Should You Buy A Cat From A Pet Store?
Many people buy kittens from a pet store because it is convenient, however most kittens bought from a pet store are definite impulse buys. You can window shop and walk right out with the kitten that you fell in love with while looking at it through the glass pane. This is an absolute exercise in immediate gratification (but not necessarily good judgment) when it comes to selecting the best pet for you.
Pet stores acquire their stock from commercial breeders of kittens. This can be a dangerous prospect because not every cat kennel is a clean, well-run facility and not every breeder is required to have a license in order to churn out kittens to sell to pet stores.
People who run kitten mills are essentially kitten farmers. They are growing and selling them the same way that you would sell any agricultural product. These "breeders" sell kitties to brokers, who generally sell them to pet stores. The bottom line is profit and this profit can often be at the expense of the health, care and feeding of the animals.
To give you an idea of the kind of lengths that kitten mill owners go to in order to sell cheap kittens for maximum profit, consider that most mills breed their females every time they go into heat. This means one kitten will give birth to a litter two to three times a year or more! Often these kittens are crammed together into filthy cages and allowed to indiscriminately reproduce. As incest abounds, unhealthy and high-strung partially purebred animals are the result.
If you choose to buy a kitten from a pet store, choose a clean shop with healthy-looking animals. Ask for proof that the cat has been examined and given a clean bill of health by a local veterinarian that you can phone up and verify the health check with. Also ask for the USDA license number of the breeder. If the pet store vendor is claiming that is a purebred kitten, ask for proof that the animal that is registered on paper with the Cat Fancier's Association.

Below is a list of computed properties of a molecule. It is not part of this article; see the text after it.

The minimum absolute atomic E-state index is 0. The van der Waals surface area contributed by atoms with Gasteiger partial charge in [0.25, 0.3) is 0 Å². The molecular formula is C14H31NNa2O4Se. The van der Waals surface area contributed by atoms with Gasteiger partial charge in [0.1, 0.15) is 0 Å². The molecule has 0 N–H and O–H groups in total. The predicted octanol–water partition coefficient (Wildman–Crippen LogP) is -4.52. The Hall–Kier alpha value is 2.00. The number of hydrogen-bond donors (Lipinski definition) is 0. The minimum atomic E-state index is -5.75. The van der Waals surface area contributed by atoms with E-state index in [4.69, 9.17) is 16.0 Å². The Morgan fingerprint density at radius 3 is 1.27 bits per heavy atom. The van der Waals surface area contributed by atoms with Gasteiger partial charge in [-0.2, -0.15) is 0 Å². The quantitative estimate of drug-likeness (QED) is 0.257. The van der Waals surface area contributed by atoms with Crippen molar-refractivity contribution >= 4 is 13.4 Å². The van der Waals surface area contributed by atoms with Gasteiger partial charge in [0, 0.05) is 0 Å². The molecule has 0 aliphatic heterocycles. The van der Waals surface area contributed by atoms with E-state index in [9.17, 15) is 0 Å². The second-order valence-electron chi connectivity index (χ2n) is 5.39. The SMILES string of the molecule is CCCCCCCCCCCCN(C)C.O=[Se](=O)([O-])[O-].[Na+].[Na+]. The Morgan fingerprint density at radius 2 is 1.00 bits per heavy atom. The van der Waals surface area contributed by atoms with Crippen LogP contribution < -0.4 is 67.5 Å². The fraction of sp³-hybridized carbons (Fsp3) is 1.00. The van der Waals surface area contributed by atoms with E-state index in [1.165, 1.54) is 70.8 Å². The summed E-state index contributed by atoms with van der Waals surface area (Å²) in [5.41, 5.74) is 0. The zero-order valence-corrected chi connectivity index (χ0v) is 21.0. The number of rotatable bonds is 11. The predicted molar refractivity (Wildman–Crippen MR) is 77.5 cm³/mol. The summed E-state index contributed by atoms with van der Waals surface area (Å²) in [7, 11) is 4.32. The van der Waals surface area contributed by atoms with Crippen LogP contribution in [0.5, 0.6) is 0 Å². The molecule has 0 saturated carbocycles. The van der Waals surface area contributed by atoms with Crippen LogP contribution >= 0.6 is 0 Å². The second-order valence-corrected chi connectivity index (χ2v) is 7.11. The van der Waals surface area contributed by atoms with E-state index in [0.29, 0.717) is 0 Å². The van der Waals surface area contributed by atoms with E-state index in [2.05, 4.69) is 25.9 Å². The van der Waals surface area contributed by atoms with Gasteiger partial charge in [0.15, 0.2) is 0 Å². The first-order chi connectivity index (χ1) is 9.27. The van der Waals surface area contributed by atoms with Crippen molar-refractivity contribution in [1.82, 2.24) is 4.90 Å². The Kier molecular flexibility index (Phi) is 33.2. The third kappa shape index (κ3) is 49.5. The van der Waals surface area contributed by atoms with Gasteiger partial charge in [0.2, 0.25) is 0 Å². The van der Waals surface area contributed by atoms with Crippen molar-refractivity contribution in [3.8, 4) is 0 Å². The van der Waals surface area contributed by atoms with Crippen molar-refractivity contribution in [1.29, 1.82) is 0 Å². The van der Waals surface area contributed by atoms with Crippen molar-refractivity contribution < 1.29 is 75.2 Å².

When you buy a kitten from a pet store, you may be offered a contract, but keep in mind that the contract is designed to protect the vendor, not the customer. Usually you can return the kitten and replace it with another kitten if your kitten becomes ill. Pet stores rarely offer a refund on animals so be prepared to be offered another animal instead of cash if something happens as the result of ill breeding.
If you are stuck with a sick kitten bought from a bad breeder, then often your last resort is to sue the pet store to get your money back and be reimbursed for medical expenses. In that case, you have not only paid for a kitten but you have also saved the pet store the trouble of having to pay for the animal's eventual euthanasia.
The stongest advantage of buying in a pet store is that you can find a kitten immediately. And there are many reputable, fine pet stores out there. But even though not every pet from a pet store develops problems, you have absolutely nothing to fall back on if something does go wrong with your new pet. It is not the responsibility of the pet store to deal with or explain health or behavior problems that occur as the result of you owning the kitten.
Your best course of action is to protect both cats and yourself from bad breeding practices by avoiding buying a kitten on impulse from a pet shop. You are much better off to do some research about the kind of animal you would like to adopt or buy first.